This review is written by Kevin McCarthy, 12/01
"Kevin and Maxine’s Celtic & Folk Music CD Reviews"
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My guess is Richard Shindell never received the toy of his dreams as a child. What else can account for his apparent love of trucker and truck driving songs? Especially for an ex-seminarian who, by his own admission, has never set foot in such a vehicle. Three of the fifteen cuts on his new, live release are related to this mode of transport: "The Next Best Western," "Willin'," and "The Kenworth Of My Dreams."
However, as with most Shindell songs, there is subtext. These offerings are not necessarily about triple axles and double loads. Shindell focuses on the state of the driver behind the wheel. The second verse of "The Next Best Western" is such an example:
"...Did he who made the LambAlongside subtext is Shindell's magnificent use of metaphor and his distinct way of looking at and portraying people, places and events. His songs are akin to musical short stories, with the depth and nuance of such. Of a courier on the battlefield in the title cut "Courier," he sings:
Put the tremble in the hand
That reaches out to take my quarter
I look him in the eye
But there isn't any time
Just time enough to pass the tender
The highway takes its toll
The green light flashes go
And it's welcome to Ohio..."
"...Guardian of the word"Fishing" employs the grandest use of metaphor. With an immigration agent pressing a detainee for names and identifications of others, Shindell sings:
Hand him all you've seen
Hand him all you've heard
Hand him all your pearls..."
"...It's easy to bite, you just take the baitIn "Reunion Hill," he portrays a war widow still holding out hope for her husband's return:
You can't snap the line, don't fight the hook
Hurts less if you don't try to dive..."
"...Alone there in a sea of blueThe last verse in "A Summer Wind, A Cotton Dress," is yet another example of Shindell letting the listener form the picture by connecting the dots. Of two people attracted to each other but married to others, he sings:
It circles every afternoon
A single hawk in God's great sky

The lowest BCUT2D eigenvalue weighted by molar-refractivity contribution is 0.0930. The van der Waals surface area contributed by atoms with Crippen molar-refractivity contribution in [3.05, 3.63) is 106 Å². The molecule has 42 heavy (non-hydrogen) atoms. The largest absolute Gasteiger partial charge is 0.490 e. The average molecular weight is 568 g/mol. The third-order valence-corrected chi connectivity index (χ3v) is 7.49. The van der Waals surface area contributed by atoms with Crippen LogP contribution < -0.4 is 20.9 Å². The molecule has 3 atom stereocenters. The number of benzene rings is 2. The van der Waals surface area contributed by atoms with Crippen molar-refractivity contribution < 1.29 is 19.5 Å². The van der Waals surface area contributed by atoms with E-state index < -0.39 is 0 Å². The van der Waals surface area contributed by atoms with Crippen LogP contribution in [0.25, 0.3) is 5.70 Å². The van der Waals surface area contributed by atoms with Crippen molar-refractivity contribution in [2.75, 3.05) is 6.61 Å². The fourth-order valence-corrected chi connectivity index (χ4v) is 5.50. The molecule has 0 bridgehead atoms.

Looking down with God's own eyes
He soars above Reunion Hill
I pray he spiral higher still
As if from such an altitude
He might just keep my love in view..."
"...The kids are fine, they're six and nineAlso to be found are many other masterpieces: "Arrowhead," "Nora," "On A Sea Of Fleur-De-Lis," "The Ballad Of Mary Magdalen (with Mary voicing that great line about her relationship with Jesus, "It was his career or mine") and the marvelous "Transit."
I think you'd probably like my wife
But the kitchen light seems much too bright
For what I find myself thinking tonight..."
Even in "Are You Happy Now," a seemingly simple tune about the breakup of a relationship around Halloween time, he still manages to shine with:
"...The children peered into the roomThis could appropriately be called a 'Greatest Hits' release (if there is such applicability to folk singers) since most, if not all, of Shindell's best material is included (there are also cuts by Lowell George and Bruce Springsteen). It's wonderful to finally have a collection of all this marvelous music on one CD. Given the chance, one listen will cement the wizardry of Shindell, both his songwriting and presentation, into the mind of most any music fan.
A cowboy shivered on the porch
Cinderella checked her watch
A hobo waited in the street
An angel whispered trick or treat
But what was I supposed to do
But to sit there in the dark
I was amazed to think that you
Could take the candy with you too..."
Shindell on vocals and guitar, is assisted by Lucy Kaplansky on vocals; Lincoln Schleifer on bass; Denny McDermott on drums; John Putnam on electric guitar; Greg Anderson on bouzouki, cittern and guitar; Lisa Gutkin on violin; Rad Lorcovic on accordion and Larry Campbell on violin.
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